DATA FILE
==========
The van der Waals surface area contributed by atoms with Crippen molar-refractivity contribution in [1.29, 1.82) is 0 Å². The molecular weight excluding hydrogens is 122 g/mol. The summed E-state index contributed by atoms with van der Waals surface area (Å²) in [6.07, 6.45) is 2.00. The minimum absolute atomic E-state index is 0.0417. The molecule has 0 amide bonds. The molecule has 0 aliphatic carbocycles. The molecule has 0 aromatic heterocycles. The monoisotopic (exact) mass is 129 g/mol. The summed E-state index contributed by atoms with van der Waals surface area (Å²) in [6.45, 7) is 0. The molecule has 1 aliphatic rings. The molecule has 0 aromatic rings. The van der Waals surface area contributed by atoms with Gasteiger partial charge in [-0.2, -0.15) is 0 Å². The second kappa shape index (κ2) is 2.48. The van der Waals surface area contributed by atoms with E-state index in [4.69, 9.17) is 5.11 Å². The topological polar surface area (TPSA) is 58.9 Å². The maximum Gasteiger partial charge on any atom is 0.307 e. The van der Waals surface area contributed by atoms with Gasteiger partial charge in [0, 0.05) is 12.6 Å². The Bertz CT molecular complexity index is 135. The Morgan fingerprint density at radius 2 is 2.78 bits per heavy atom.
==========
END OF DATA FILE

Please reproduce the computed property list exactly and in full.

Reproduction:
The van der Waals surface area contributed by atoms with Crippen molar-refractivity contribution in [1.29, 1.82) is 0 Å². The molecular weight excluding hydrogens is 122 g/mol. The summed E-state index contributed by atoms with van der Waals surface area (Å²) in [6.07, 6.45) is 2.00. The minimum absolute atomic E-state index is 0.0417. The molecule has 0 amide bonds. The molecule has 0 aliphatic carbocycles. The molecule has 0 aromatic heterocycles. The monoisotopic (exact) mass is 129 g/mol. The summed E-state index contributed by atoms with van der Waals surface area (Å²) in [6.45, 7) is 0. The molecule has 1 aliphatic rings. The molecule has 0 aromatic rings. The van der Waals surface area contributed by atoms with Gasteiger partial charge in [-0.2, -0.15) is 0 Å². The second kappa shape index (κ2) is 2.48. The van der Waals surface area contributed by atoms with E-state index in [4.69, 9.17) is 5.11 Å². The topological polar surface area (TPSA) is 58.9 Å². The maximum Gasteiger partial charge on any atom is 0.307 e. The van der Waals surface area contributed by atoms with Gasteiger partial charge in [0, 0.05) is 12.6 Å². The Bertz CT molecular complexity index is 135. The Morgan fingerprint density at radius 2 is 2.78 bits per heavy atom.